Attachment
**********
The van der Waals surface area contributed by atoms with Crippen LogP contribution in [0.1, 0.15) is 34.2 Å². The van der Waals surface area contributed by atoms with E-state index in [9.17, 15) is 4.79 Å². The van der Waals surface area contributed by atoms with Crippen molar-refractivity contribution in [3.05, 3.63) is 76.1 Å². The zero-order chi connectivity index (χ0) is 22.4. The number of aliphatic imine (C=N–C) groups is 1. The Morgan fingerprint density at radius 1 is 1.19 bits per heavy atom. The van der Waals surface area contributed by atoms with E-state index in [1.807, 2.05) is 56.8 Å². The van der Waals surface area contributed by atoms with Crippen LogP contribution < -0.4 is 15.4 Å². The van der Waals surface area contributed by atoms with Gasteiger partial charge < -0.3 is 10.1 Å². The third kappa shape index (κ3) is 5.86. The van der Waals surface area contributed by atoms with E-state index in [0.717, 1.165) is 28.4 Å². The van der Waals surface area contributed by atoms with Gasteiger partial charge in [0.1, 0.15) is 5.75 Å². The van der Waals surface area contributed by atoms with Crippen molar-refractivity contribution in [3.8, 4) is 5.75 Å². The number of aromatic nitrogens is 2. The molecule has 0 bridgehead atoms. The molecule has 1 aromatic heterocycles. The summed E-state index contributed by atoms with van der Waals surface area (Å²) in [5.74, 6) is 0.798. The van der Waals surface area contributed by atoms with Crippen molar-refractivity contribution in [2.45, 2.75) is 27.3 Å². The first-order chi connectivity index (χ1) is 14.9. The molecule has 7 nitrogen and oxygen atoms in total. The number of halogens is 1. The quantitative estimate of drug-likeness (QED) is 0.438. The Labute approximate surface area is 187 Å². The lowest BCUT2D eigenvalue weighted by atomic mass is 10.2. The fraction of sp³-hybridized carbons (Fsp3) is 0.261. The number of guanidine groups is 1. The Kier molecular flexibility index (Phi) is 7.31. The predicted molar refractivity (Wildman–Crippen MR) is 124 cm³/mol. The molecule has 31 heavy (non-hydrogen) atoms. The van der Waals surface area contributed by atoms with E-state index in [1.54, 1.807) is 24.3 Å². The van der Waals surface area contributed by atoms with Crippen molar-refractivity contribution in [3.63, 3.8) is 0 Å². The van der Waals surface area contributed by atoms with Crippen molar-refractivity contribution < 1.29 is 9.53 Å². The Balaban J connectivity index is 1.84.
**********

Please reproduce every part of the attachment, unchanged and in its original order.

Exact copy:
The van der Waals surface area contributed by atoms with Crippen LogP contribution in [0.1, 0.15) is 34.2 Å². The van der Waals surface area contributed by atoms with E-state index in [9.17, 15) is 4.79 Å². The van der Waals surface area contributed by atoms with Crippen molar-refractivity contribution in [3.05, 3.63) is 76.1 Å². The zero-order chi connectivity index (χ0) is 22.4. The number of aliphatic imine (C=N–C) groups is 1. The Morgan fingerprint density at radius 1 is 1.19 bits per heavy atom. The van der Waals surface area contributed by atoms with E-state index in [1.807, 2.05) is 56.8 Å². The van der Waals surface area contributed by atoms with Crippen LogP contribution < -0.4 is 15.4 Å². The van der Waals surface area contributed by atoms with Gasteiger partial charge < -0.3 is 10.1 Å². The third kappa shape index (κ3) is 5.86. The van der Waals surface area contributed by atoms with E-state index in [0.717, 1.165) is 28.4 Å². The van der Waals surface area contributed by atoms with Gasteiger partial charge in [0.1, 0.15) is 5.75 Å². The van der Waals surface area contributed by atoms with Crippen molar-refractivity contribution in [3.8, 4) is 5.75 Å². The number of aromatic nitrogens is 2. The molecule has 0 bridgehead atoms. The molecule has 1 aromatic heterocycles. The summed E-state index contributed by atoms with van der Waals surface area (Å²) in [5.74, 6) is 0.798. The van der Waals surface area contributed by atoms with Crippen molar-refractivity contribution in [2.45, 2.75) is 27.3 Å². The first-order chi connectivity index (χ1) is 14.9. The molecule has 7 nitrogen and oxygen atoms in total. The number of halogens is 1. The quantitative estimate of drug-likeness (QED) is 0.438. The Labute approximate surface area is 187 Å². The lowest BCUT2D eigenvalue weighted by atomic mass is 10.2. The fraction of sp³-hybridized carbons (Fsp3) is 0.261. The number of guanidine groups is 1. The Kier molecular flexibility index (Phi) is 7.31. The predicted molar refractivity (Wildman–Crippen MR) is 124 cm³/mol. The molecule has 31 heavy (non-hydrogen) atoms. The van der Waals surface area contributed by atoms with E-state index in [1.54, 1.807) is 24.3 Å². The van der Waals surface area contributed by atoms with Crippen molar-refractivity contribution in [3.63, 3.8) is 0 Å². The van der Waals surface area contributed by atoms with Crippen molar-refractivity contribution < 1.29 is 9.53 Å². The Balaban J connectivity index is 1.84.